24. 24. C library functions considered harmful<br />Frank Rubin. <br />(March 1987)<br />Communications of the ACM <br />30 (3): 195–196. <br />Donald Moore, Chuck Musciano, Michael J. Liebhaber, Steven F. Lott and Lee Starr.<br />(May 1987)<br />Communications of the ACM <br />30 (5): 351–355. <br />http://en.wikipedia.org/wiki/Considered_harmful<br />
  25. 25. Finding stack-based buffer overflow vulnerabilities<br />Examine source code (if available)<br />Use debugger on executableto find exploitable library<br />Apply brute force<br />Inundate application with input data<br />Examine stack traces after crashes<br />But what would you input … & what would you look for?<br />
  26. 26. Sample program<br />#include <stdio.h><br />void f() {<br /> char s[9];<br />printf( "_________12345678901234567890n" );<br />printf( "Enter s: " );<br /> gets( s );<br />printf( "You entered: %sn", s );<br /> return;<br />}<br />main() {<br />f();<br />}<br />
  27. 27. Running the program<br />
  28. 28. Running the program<br />
  29. 29. Running the program<br />
  30. 30. Running the program<br />
  31. 31. Running the program<br />0x49 = “I”, 0x48 = “H”, 0x47 = “G”, 0x46 = “F”<br />
  32. 32. Running the program<br />0x49 = “I”, 0x48 = “H”, 0x47 = “G”, 0x46 = “F”<br />
  33. 33. Strategy & Structure of a “Sploit”<br />“Fuzzing”<br />Repeated input patterns<br />AAAA… (“A” = 0x41)<br />ABCDEFG…<br />DEF1, DEF2, DEF3, …<br />NOP (No Operation)<br />0x90 on x86<br />Also:<br />Add 0<br />Multiply by 1<br />Jump to next instruction<br />…<br />NOP sled<br />
  34. 34. Heap-based Buffer Overflow Attacks<br />
  35. 35. Heap-based Buffer Overflow Attacks<br />
  36. 36. Script Kiddies & Exploit Collections<br />Attacks (exploits) are widely available<br />French Security Response Team (FrSIRT)<br />http://www.vupen.com/english/<br />“Only available to trusted organizations”<br />Packet Storm Security<br />http://packetstormsecurity.org/<br />Security Focus Bugtraq Archives<br />http://www.securityfocus.com/bid<br />Metasploit Project<br />http://www.metasploit.com<br />Little or no knowledge required<br />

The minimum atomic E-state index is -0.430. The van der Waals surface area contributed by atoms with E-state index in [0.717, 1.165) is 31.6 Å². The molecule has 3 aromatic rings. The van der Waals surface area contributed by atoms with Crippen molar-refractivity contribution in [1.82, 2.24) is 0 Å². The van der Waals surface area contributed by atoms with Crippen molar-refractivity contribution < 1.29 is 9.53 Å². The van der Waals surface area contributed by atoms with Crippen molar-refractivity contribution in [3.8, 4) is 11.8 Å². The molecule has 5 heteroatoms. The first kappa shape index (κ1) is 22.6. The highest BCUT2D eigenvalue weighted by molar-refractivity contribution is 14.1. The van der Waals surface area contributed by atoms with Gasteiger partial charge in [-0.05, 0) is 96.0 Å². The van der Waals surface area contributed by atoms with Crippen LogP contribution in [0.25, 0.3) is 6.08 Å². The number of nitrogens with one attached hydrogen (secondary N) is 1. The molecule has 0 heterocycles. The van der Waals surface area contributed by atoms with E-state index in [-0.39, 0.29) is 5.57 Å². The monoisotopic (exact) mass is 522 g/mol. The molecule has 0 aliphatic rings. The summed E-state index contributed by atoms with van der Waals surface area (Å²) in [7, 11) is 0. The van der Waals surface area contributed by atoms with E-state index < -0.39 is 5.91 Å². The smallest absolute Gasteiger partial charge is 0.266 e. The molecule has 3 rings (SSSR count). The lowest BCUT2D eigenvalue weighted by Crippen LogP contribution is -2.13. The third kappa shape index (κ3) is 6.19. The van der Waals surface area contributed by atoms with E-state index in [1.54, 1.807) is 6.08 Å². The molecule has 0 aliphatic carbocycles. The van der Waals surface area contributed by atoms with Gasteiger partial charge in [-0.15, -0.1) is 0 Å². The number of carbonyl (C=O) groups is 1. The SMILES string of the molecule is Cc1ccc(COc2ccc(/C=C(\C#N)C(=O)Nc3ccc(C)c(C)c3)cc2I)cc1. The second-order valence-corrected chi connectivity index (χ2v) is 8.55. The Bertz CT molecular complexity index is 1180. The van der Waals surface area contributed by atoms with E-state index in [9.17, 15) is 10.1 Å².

37. 37. Exploitation Engines<br />
  38. 38. Sample Payloads<br />Bind shell to current port<br />Bind shell to arbitrary port<br />Reverse shell<br />Windows VNC Server DLL<br />Reverse VNC DLL Inject<br />Inject DLL into running application<br />Create local admin user<br />The Meterpreter (Metasploit Interpreter)<br />
  39. 39. Metasploit - GUI<br />
  40. 40. Metasploit – command line<br />
  41. 41. Pros & Cons of Exploit Frameworks<br />
  42. 42. Pros & Cons of Exploit Frameworks<br />Advantages for Attackers<br />Reduced time<br />Increased quality<br />Advantages for Defenders<br />Increased accuracy of security assessments<br />Vulnerability scans yield many false positives (30-50%)<br />Scan, then sploit to find “real” problems<br />Verify IDS / IPS functionality<br />Malfunctions, misconfiguration, pre-emptive attacks<br />Improving management awareness<br />“Please don’t steal this file!”<br />
  43. 43. Defenses against Buffer Overflow Attacks<br />Safer programming<br />StackGuard, Stack Shield<br />Security reviews<br />ITS4 (“It’s the Software, Stupid - Security Scanner”)<br />RATS (Rough Auditing Tool for Security)<br />Flawfinder<br />
  44. 44. For more information<br />“Smashing the Stack for Fun and Profit”<br />Aleph One, aleph1@underground.org <br />http://www.phrack.org/issues.html?id=14&issue=49<br />Common Vulnerabilities & Exposures<br />http://cve.mitre.org/cve/<br />Total CVEs: 45,149<br />Stack-based overflow vulnerabilities<br />1200+: IE, Safari, Firefox, Opera, RealPlayer, QuickTime, WMP, WinAmp, DB2, Excel, Access, Word, PowerPoint, OpenOffice, Eudora, Acrobat, Reader, JDK, JRE, Norton, McAfee, eTrust, RAZR<br />Heap-based overflow vulnerabilities<br />900+: IE, Opera, Firefox, Thunderbird, Apache, VB, ColdFusion, Skype, PHP, Oracle, PostgreSQL, AIM, Windows Live Messenger, WordPerfect, Outlook Express, PageMaker, PowerPoint, Excel, Netscape, McAfee, DirectX, Shockwave, Subversion, QuickTime, Norton, Sophos, Kaspersky, RSA SecurID, PuTTY, iTunes, RealPlayer, WinAmp, OpenOffice, JRE, Facebook Photo Uploader ActiveX, Blackberry<br />